Bulb went bust amid surging wholesale gas prices in November last year and was placed into “special administration”. The energy company is being run by the Government through regulator Ofgem until a buyer is found, giving it access to government funds to keep it supplying gas and electricity to its 1.7 million household customers.
Once the seventh-biggest energy supplier in the UK, Bulb’s collapse left the taxpayer with a potential bill of up to £3billion, making it the biggest state bailout since the collapse of the Royal Bank of Scotland in 2008.
Speaking at a hearing before MPs on Tuesday, the chief executive and co-founder Hayden Wood said he was “very sorry” for the “way things turned out at Bulb”.
Mr Wood told MPs the company realised it “couldn’t afford” losses that would have been incurred in supplying energy to customers after the rise in global energy prices.
He said the company had been in discussions to raise funds and eventually sell the company but talks fell through.
He said: “We had no reasonable prospect of being able to fund those losses for customers and that is when we made the difficult choice to enter special administration.”
He added: “I am very sorry for the way things turned out with Bulb.
“I think I and we at Bulb…should take responsibility for how the business failed.”
Mr Wood told MPs he was asked to stay on to “support customers” and help with the sale of the company.
When asked if it was “morally justifiable” that taxpayers continued to pay his salary after the company bucked, he said: “I think everything we are doing right now is to try and complete a sale of the company so that we can minimise the cost to taxpayers and minimise the disruption to consumers.”
Addressing the Business, Energy and Industrial Strategy Committee, Mr Wood confirmed that his salary “now in the last year is £250,000 a year” – the same salary he was receiving before the company’s collapse.
He added that the administrators for “both Bulb and Simple [Bulb’s parent company] asked me to stay on to help. The reason I stayed on was because we wanted to support customers [and] have a smooth transition into special administration.
“The things we are doing within the company is to try and minimise costs for consumers, minimise costs for taxpayers, and hopefully effect a sale of the company out of special administration to again reduce costs for government.”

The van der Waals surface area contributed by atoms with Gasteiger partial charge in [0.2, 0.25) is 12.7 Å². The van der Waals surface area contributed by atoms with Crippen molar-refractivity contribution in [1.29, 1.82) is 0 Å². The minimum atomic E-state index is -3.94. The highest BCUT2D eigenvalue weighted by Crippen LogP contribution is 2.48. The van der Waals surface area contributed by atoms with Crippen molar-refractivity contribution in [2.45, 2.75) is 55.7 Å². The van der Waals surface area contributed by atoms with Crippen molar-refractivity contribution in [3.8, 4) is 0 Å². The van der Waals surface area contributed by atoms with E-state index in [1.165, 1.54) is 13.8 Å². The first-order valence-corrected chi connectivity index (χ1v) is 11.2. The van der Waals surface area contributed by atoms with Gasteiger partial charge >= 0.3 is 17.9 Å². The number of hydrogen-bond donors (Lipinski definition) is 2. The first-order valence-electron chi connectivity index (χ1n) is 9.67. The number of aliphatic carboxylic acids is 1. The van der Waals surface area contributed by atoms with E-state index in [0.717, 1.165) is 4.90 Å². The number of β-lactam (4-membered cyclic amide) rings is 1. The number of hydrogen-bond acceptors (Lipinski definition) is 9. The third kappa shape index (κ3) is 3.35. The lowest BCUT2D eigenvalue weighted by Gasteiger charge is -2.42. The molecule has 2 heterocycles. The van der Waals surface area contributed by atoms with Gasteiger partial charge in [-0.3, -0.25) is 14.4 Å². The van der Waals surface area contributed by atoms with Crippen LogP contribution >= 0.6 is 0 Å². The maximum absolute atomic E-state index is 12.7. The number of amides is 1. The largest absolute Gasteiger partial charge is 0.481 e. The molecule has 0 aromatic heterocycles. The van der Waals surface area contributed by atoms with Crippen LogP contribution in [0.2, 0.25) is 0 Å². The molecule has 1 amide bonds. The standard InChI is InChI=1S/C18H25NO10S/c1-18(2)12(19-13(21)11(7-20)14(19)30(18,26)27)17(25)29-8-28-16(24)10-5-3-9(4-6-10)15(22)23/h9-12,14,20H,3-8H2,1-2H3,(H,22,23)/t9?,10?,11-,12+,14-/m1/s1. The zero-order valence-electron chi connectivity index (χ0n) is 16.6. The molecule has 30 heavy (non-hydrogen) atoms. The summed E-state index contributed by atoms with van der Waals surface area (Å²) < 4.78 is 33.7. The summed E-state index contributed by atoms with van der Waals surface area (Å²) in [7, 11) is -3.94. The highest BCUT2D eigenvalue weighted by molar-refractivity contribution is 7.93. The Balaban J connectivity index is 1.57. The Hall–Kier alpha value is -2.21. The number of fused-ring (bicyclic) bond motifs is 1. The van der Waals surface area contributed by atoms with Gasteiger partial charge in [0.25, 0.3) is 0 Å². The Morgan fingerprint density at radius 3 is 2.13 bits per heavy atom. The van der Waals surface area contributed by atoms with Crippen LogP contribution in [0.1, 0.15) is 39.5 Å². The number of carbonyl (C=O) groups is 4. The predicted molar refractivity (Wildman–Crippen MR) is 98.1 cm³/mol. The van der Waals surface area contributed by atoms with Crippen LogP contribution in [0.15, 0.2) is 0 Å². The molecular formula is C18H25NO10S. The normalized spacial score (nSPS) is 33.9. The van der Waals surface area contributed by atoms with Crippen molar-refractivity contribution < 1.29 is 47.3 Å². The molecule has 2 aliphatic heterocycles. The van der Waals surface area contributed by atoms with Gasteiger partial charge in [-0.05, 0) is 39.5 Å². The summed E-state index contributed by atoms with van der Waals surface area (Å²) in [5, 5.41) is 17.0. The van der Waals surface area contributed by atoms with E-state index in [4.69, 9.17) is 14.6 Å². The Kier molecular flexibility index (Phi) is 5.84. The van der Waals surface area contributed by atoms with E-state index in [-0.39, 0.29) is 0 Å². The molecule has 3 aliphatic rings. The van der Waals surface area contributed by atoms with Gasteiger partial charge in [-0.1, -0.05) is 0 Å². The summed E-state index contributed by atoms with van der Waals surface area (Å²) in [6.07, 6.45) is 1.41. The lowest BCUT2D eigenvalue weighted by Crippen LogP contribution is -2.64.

Mr Wood’s defence of his salary at the cost of taxpayers has sparked outrage as the energy sector continues to buckle under the weight of soaring gas prices and Britons face sky-high household bills.
READ MORE: Taxpayers on the hook for £3 billion over collapsed energy firm bulb
Environmentalist and founder of green energy company Ecotricity Dale Vince tweeted: “Outrageous – rewarding epic failure, and FFS his failure at Bulb will cost the public some £3bn.
“Does he actually have a role to play there, given he’s the guy that steered them onto the rocks…..?”
The Labour MP Andy McDonald, a member of the business select committee present at the hearing, said it was “staggering” that Mr Wood was continuing to get paid “the same salary that you were pre-collapse”.
Charlotte Nichols, a Labour MP and committee member, quoted the former chief executive of Ofgem, Dermot Nolan, who said “for Bulb to blame anybody but themselves for its collapse is not reasonable”.
Mr Wood agreed that Bulb “should take responsibility for how the business failed”.
He added: “Lessons will need to be learned and I hope that is what we can do.”
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He told MPs that he had put “all his personal savings since 2015” into the company, which he founded in that same year, and had never received a bonus from Bulb.
He said he had since lost all his shareholdings in the firm.
When Bulb was placed into special administration, the Treasury set aside £1.7billion to purchase the gas required until the end of the tax year in April 2022. It had been hoped that a buyer would be found for the business by that time.
A Department for Business, Energy & Industrial Strategy spokesperson said: “Bulb’s administrators have agreed to keep Mr Wood temporarily in place to ensure a smooth handover and sales process.
“Mr Wood is paid for this work under his employment contract with Simple Energy, the parent company of Bulb, in a separate administration process over which the government has no influence.
“The special administrator of Bulb remains legally obligated to keep costs of the administration process as low as possible. The government will seek to recoup costs at a later date, ensuring that we get maximum value for money for taxpayers.”